Why is a shotgun with a 16 inch barrel from the factory legal, while a shotgun whose barrel has been cut back to 16 inches is illegal?

Why are noise suppressors illegal? Wouldn’t their use make eminent sense in noise sensitive areas?

We need to demand more hunting and angling opportunity for resident hunters and anglers. There is room for more opportunity – we are just not being allowed to access it.

The problem is that too many of our organizations don’t want to take the hard line. Hell, they don’t want to take the semi-hard line.

But the animal rights, the anti-gun and the anti-hunting groups have no qualms about pushing their agendas and they haven’t been disenfranchised. In fact, they have identified people within governments who, if not favourable to their views, are not willing to stand up against them.

It seems that no-one else seems to have any problem pushing their agendas. Just us.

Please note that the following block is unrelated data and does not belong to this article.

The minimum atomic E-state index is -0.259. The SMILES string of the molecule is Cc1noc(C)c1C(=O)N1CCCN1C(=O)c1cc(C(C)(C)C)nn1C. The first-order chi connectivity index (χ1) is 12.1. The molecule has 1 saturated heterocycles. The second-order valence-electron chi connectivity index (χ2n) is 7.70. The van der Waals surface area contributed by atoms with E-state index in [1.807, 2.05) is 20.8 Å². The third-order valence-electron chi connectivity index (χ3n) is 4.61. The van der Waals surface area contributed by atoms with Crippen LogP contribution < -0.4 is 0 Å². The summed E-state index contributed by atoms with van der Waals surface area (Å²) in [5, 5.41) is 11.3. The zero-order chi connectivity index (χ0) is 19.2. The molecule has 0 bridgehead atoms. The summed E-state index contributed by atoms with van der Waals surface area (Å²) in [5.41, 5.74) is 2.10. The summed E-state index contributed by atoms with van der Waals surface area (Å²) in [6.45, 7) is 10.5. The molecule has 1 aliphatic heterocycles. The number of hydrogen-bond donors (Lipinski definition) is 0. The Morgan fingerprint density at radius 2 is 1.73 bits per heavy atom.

But the blame for our weak bargaining position doesn’t lie solely with our organizations. Every gun owner, hunter and angler needs to become educated about the issues and get personally involved at some level, whether it be letting their organization know what they expect from them, communicating their concerns to politicians and government staff or informing the public of the issues. Some people are there now, but not enough.

To be overly dramatic: We either fight or die.

Duck killers arrested and sentenced in Saskatchewan

August 11, 2009

Apparently the three young men who went on a random shooting rampage, killing ducks and grebes on the water and shooting at songbirds , have been arrested somewhere near Saskatoon.